It’s winter outside!
Most of us on the East-coast or Mideast are blessed right now with snows and icy weather. But generally, after the holiday season many have experienced, that the ongoing cool or cold temperatures have taken their toll on our immune system — therefore, in order to keep our body, mind and spirit strong and happy and make the winter-time enjoyably, it is important to refuel with foods which are excellent in providing the right energy for this cold and wet season. Focusing on separate nutrients often fail to do so. The most simple and effective way to look at how foods affect us is their warming or cooling quality.
Eastern Nutrition or Traditional Chinese Medicine provide a very refined way to optimize food and drink to a person’s constitution, both short term (e.g. how to fight a common cold) and long term (e.g. how to deal with a chronic imbalance or how to maintain well-being tailored to the constitution of the person). It is not a one size fits all. An Eastern nutritionist carefully analyzes the person’s current condition, and customizes the diet accordingly.
But with a little knowledge and observing yourself, you can use this information and easily bring it into your daily routine.
Do you sweat easily? Even during cold weather? During a workout you feel much earlier hot than your friends? You enjoy ice water and short sleeves, even you see that people around you wear a jacket? Your head gets red easily?
Ok, you are definitely on the hot and warm side: cooling foods are generally better for you: pick watermelon, banana, apples, celery, peppermint etc.
Are you quickly cold? Do you have cold hands and/cold feet often? Your friends enjoy ice cream or chilled smoothies, but your stomach or body feels uncomfortable afterwords? During workout, it takes you a while for you to warm up, and you can also exercise with a layer more than your friends. So if you tend to feel cold, you will do better with warming foods in general, and especially during the cold season.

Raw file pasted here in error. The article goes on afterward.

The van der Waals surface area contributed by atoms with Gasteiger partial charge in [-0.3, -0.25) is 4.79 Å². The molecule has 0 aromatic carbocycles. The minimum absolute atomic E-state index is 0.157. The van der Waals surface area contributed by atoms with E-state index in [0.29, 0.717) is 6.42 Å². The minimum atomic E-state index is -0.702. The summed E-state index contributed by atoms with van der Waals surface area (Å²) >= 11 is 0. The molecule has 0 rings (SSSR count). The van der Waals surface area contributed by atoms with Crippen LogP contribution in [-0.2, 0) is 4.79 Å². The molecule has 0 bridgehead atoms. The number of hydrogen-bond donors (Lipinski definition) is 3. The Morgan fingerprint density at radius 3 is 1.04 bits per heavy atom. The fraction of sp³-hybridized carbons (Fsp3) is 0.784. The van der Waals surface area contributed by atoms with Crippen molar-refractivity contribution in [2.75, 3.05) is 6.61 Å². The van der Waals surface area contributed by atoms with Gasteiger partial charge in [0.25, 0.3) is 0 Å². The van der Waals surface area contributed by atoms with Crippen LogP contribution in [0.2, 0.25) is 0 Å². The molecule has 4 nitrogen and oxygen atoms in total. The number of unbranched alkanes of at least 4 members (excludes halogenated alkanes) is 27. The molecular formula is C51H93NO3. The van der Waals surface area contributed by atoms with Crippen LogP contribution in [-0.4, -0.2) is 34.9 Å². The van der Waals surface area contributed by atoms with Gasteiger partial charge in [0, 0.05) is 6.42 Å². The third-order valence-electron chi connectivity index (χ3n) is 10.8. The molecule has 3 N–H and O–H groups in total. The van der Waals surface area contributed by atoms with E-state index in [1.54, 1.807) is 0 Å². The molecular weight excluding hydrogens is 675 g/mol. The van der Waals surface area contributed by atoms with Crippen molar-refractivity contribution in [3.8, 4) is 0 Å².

2. Go with the season and adapt to sudden weather changes —A big drop in temperature will make everybody (despite your constitution) feel uncomfortable, January and February months bring snow and icy winds: there is nothing better than choosing foods in your diet which will balance you from the inside!
Tea, made with fresh ginger: awakes the senses and balances perfectly your constitution, do not use dry ginger, stick with the fresh one. Add lemon juice, a pinch of Himalayan Salt, a pinch of Chili Pepper and a spoon of honey if you feel a beginning cold or you got really wet and cold.
Spices like Cinnamon are soothing and warming over a warm cereal or rice.
Pumpkin, squash are delicious foods for the season and can be made to soups, grilled or sauteed with other veggies.
Salads are more on the cooling side, but most of the herbs are warming, therefore it is very easy with this information to stay with a raw food diet or partially raw vegan diet to stay warm and healthy.
3. THIS IS OUR SPECIAL GIFT TO YOU — a beautiful printable chart for your kitchen: Download for free a complete chart of warming and cooling foods (according to the 5 Elements) HERE
4. How to use the chart —Here is a very effective and simple way to balance your diet: pick more warming or more cooling foods, depending on your tendency to feel hot or cold and according to season. If you want to eat a certain food which is very cooling, let’s say bananas – pair them with spices or other fruits which are warming to balance the quality.
If you like a bowl of green salad leaves (most of the leaves are very cooling) spice it up with herbs which are warming, add onions, garlic which are also warming, mix with shredded carrots, fennel, mustard leaves or kale.
All these herbs make delicious dressings and are warming and excellent for the season:
Anise, basil, bay, carob, cayenne, cinnamon, chili, chives, clove, cilantro, cumin, curry, dill, fennel, fenugreek seeds, garlic, ginger, leek, horseradish, juniper, nutmeg, onion, oregano, paprika, parsley, pepper, rosemary, sage, savory, spearmint, thyme, turmeric.
These nuts are neutral to warming and make a great raw pate, simple snack and sprinkle over your breakfast cereal during the cold season: flaxseed, hazelnuts, pistachio, pumpkin seeds, black sesame seeds, almonds, chestnuts, peanuts, pine nuts, sunflower seeds, hemp seeds, walnuts.
- Avoid dairy products — most of them are cooling anyway, however, milk is also very dampening and creates mucus easily. It is much easier to catch germs and flu, and affects the respiratory system. In our latitudes it is better for most people to avoid it.
- Soy products are cooling: soy cheeses, soy milk, miso soup, tempeh, soy yoghurt — if you like them, add a spoon of tumeric, cinnamon or spice up the tempeh!
- Frozen foods will keep a certain information of “cold”, a good idea is too add a warming spice to your recipe during the cold season to balance the qualities.
- Avoid ice creams or smoothies, take fruits and veggies out of the fridge before consumption.
- Black and green teas (even when you drink them hot) will heat you up and then cool your body.
- Hard drinks like schnaps, vodka, gin etc. will heat up instantaneously and then cool the body.
- Fresh air and exercise will keep us healthy during all the seasons!
Further reading: (coming soon)
Warming Foods for Raw Foodists